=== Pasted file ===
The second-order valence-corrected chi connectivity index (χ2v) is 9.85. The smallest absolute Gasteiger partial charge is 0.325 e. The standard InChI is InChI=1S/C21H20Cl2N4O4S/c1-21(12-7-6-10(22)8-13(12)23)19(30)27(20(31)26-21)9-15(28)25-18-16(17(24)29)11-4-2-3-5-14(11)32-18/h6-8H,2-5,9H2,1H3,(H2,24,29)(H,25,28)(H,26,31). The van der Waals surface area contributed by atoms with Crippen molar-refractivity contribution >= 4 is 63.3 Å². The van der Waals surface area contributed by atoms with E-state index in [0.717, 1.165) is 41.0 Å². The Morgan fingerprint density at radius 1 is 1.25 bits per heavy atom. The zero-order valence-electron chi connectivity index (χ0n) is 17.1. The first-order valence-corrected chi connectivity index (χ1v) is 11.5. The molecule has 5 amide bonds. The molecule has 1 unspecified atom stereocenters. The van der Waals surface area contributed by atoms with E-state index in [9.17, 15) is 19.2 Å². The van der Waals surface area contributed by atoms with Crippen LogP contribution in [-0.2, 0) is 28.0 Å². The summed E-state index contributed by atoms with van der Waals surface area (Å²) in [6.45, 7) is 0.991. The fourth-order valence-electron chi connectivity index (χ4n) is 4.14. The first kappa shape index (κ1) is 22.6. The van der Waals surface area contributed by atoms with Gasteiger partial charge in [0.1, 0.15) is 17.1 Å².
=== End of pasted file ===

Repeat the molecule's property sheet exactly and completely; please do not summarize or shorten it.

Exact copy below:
The second-order valence-corrected chi connectivity index (χ2v) is 9.85. The smallest absolute Gasteiger partial charge is 0.325 e. The standard InChI is InChI=1S/C21H20Cl2N4O4S/c1-21(12-7-6-10(22)8-13(12)23)19(30)27(20(31)26-21)9-15(28)25-18-16(17(24)29)11-4-2-3-5-14(11)32-18/h6-8H,2-5,9H2,1H3,(H2,24,29)(H,25,28)(H,26,31). The van der Waals surface area contributed by atoms with Crippen molar-refractivity contribution >= 4 is 63.3 Å². The van der Waals surface area contributed by atoms with E-state index in [0.717, 1.165) is 41.0 Å². The Morgan fingerprint density at radius 1 is 1.25 bits per heavy atom. The zero-order valence-electron chi connectivity index (χ0n) is 17.1. The first-order valence-corrected chi connectivity index (χ1v) is 11.5. The molecule has 5 amide bonds. The molecule has 1 unspecified atom stereocenters. The van der Waals surface area contributed by atoms with E-state index in [9.17, 15) is 19.2 Å². The van der Waals surface area contributed by atoms with Crippen LogP contribution in [-0.2, 0) is 28.0 Å². The summed E-state index contributed by atoms with van der Waals surface area (Å²) in [6.45, 7) is 0.991. The fourth-order valence-electron chi connectivity index (χ4n) is 4.14. The first kappa shape index (κ1) is 22.6. The van der Waals surface area contributed by atoms with Gasteiger partial charge in [0.1, 0.15) is 17.1 Å².